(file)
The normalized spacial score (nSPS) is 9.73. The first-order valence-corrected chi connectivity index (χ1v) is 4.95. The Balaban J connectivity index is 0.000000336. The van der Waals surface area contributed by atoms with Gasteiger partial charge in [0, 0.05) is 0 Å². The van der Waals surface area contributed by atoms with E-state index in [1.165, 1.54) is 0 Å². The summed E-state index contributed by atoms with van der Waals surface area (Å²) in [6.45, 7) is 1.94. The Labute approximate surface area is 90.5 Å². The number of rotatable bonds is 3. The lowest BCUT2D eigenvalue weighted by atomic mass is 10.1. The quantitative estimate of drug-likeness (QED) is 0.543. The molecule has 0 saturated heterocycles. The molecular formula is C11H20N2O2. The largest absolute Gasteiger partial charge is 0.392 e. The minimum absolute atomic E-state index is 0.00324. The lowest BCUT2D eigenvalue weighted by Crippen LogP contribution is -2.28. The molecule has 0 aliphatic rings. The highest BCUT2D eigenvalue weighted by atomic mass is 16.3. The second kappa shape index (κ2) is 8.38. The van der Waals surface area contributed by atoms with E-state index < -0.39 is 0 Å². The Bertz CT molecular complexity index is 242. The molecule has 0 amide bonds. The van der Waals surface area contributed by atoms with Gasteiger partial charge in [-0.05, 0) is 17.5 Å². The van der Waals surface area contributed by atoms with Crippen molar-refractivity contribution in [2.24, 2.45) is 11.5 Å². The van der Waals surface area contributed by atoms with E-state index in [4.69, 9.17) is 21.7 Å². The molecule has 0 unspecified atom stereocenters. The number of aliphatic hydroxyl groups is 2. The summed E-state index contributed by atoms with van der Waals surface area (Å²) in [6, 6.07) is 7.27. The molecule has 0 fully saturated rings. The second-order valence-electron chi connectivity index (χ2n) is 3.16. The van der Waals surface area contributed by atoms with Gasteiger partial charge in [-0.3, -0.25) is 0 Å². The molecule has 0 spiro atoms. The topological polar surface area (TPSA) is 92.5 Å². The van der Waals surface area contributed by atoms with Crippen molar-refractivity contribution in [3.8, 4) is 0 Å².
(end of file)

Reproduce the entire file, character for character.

The normalized spacial score (nSPS) is 9.73. The first-order valence-corrected chi connectivity index (χ1v) is 4.95. The Balaban J connectivity index is 0.000000336. The van der Waals surface area contributed by atoms with Gasteiger partial charge in [0, 0.05) is 0 Å². The van der Waals surface area contributed by atoms with E-state index in [1.165, 1.54) is 0 Å². The summed E-state index contributed by atoms with van der Waals surface area (Å²) in [6.45, 7) is 1.94. The Labute approximate surface area is 90.5 Å². The number of rotatable bonds is 3. The lowest BCUT2D eigenvalue weighted by atomic mass is 10.1. The quantitative estimate of drug-likeness (QED) is 0.543. The molecule has 0 saturated heterocycles. The molecular formula is C11H20N2O2. The largest absolute Gasteiger partial charge is 0.392 e. The minimum absolute atomic E-state index is 0.00324. The lowest BCUT2D eigenvalue weighted by Crippen LogP contribution is -2.28. The molecule has 0 aliphatic rings. The highest BCUT2D eigenvalue weighted by atomic mass is 16.3. The second kappa shape index (κ2) is 8.38. The van der Waals surface area contributed by atoms with E-state index < -0.39 is 0 Å². The Bertz CT molecular complexity index is 242. The molecule has 0 amide bonds. The van der Waals surface area contributed by atoms with Gasteiger partial charge in [-0.05, 0) is 17.5 Å². The van der Waals surface area contributed by atoms with Crippen molar-refractivity contribution in [2.24, 2.45) is 11.5 Å². The van der Waals surface area contributed by atoms with E-state index in [4.69, 9.17) is 21.7 Å². The molecule has 0 unspecified atom stereocenters. The number of aliphatic hydroxyl groups is 2. The summed E-state index contributed by atoms with van der Waals surface area (Å²) in [6, 6.07) is 7.27. The molecule has 0 fully saturated rings. The second-order valence-electron chi connectivity index (χ2n) is 3.16. The van der Waals surface area contributed by atoms with Gasteiger partial charge in [-0.3, -0.25) is 0 Å². The molecule has 0 spiro atoms. The topological polar surface area (TPSA) is 92.5 Å². The van der Waals surface area contributed by atoms with Crippen molar-refractivity contribution in [3.8, 4) is 0 Å².